Large heap at a scrap yard with catalytic converters

California Leads Nation in Catalytic Converter Thefts, Which Richmond Motorists Know All Too Well

Large heap at a scrap yard with catalytic converters
(Photo by Kathryn Sidenstricker / via Richmond Confidential)

By Wendy Medina, Richmond Confidential

Catalytic converter thefts have been rapidly climbing since 2019, with California leading the nation in thefts. And Richmond is no stranger to the surge, as auto repair shops cite a steady stream of vehicles that need catalytic converters.

To address the problem, legislators passed three laws this summer that would put trackable labels on converters, impose harsher criminal penalties for those selling or buying converters without documentation, and prioritizing vehicle parts thefts for the California Highway Patrol’s Regional Property Crimes Task Force.

“It’s a really big problem for Richmond,” police Lt. Matt Stonebraker said recently, before he was promoted to captain. He said night time is when most thieves strike because they can sneak under a car without being seen in the dark.

“They’re finding ways to do it quieter and quieter. Also, the market for catalytic converters is pretty widespread. You can sell them at a lot of different areas and make a lot of money; it’s lucrative,” Stonebraker added.

Richmond police say 305 catalytic converter thefts were reported through mid-October and that the thefts tend to drop with the temperature.

According to vehicle data company Carfax, catalytic converter thefts have skyrocketed in the past four years, a remarkable 1,215% increase nationwide. The value of the precious metals that compose the car part may be one reason for the surge.

Precious metals such as platinum, palladium and rhodium are needed for catalytic converters to transform a car’s harmful exhaust emissions into carbon dioxide and water vapor. Rhodium is the most precious of the three, garnering a peak price of nearly $30,000 per ounce in May 2021, and currently getting about $13,990 per ounce, more than eight times the price of gold. Typically, catalytic converters from cars have 2-6 grams of rhodium, while larger-engine SUVs and trucks contain 6-30 grams, according to Langley Recycling Inc.

Models more prone to the thefts are Toyota Priuses, Honda Accords and Honda CRVs, said Luis Estrada Jr., of Luis Auto Repair in Richmond, because they are easiest to detach from the exhaust system.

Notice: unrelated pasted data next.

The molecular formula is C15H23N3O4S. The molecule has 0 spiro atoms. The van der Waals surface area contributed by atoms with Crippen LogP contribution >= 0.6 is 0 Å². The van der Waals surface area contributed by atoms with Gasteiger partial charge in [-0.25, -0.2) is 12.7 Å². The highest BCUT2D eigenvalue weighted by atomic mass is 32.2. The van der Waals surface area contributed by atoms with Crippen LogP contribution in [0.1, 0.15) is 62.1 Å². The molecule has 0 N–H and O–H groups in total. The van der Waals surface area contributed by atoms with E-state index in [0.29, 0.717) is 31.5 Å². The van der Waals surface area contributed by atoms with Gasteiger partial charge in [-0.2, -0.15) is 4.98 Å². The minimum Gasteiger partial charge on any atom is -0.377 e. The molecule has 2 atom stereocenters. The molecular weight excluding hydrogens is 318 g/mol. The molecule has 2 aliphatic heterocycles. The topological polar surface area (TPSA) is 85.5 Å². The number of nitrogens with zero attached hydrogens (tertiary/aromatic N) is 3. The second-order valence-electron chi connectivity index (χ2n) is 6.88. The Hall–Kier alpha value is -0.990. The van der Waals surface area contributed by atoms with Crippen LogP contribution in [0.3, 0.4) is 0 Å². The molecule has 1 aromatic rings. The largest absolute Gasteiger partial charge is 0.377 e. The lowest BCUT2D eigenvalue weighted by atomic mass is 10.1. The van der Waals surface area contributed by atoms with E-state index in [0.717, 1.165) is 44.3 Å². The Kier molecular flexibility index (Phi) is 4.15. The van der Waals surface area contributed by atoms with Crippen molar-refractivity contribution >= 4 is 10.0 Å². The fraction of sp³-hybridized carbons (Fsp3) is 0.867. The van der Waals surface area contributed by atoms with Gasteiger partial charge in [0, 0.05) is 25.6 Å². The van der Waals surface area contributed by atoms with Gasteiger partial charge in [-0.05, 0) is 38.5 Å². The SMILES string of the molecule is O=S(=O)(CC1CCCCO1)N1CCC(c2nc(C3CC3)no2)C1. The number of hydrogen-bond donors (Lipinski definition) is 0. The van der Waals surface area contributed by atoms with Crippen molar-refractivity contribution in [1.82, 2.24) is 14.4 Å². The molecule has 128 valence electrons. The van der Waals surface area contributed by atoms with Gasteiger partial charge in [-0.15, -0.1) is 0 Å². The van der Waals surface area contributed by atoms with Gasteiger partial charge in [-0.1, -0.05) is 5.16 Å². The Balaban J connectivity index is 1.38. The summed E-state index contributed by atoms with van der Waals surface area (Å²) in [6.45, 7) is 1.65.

The CRV, because of its high clearance, is a popular target, Estrada said.

“People usually target a specific year, make and model,” he said. And repair costs range between $2,000 to about $3,500, as thieves also steal the oxygen sensors connected to the converters.

Stonebraker said thieves can remove the device in a matter of minutes. They drive around with a jack and the necessary tools to quickly detach the piece. And some of those thieves are armed.

On Oct. 4, 60-year-old Arturo Coronado was fatally shot shortly before dawn at his Oakland home while confronting thieves in the process of stealing catalytic converters. He had deterred thieves in the past from stealing tools on his property, his grieving daughter told  KTVU. However, he was unaware of the lengths thieves would go for the car part.

Stonebraker cautions the public not to take matters into their own hands.

“Call 911, and get the police out there as quick as possible,” he said.

If you can do so safely, Stonebraker suggested observing and recording what is happening to help police. Recordings and eyewitness accounts show that many of the Richmond culprits are teenagers.

To more safely secure catalytic converters, motorists can purchase cages or extra sensitive car alarms that go underneath vehicles. Additionally, police advise parking in well-lit areas.

Stonebraker does not believe the increase is due to the pandemic but more with the popularity of the crime. He said lots of money can be made from one day’s work.

This article was originally published Dec. 6, 2022, on Richmond Confidential. It has been reproduced with permission.

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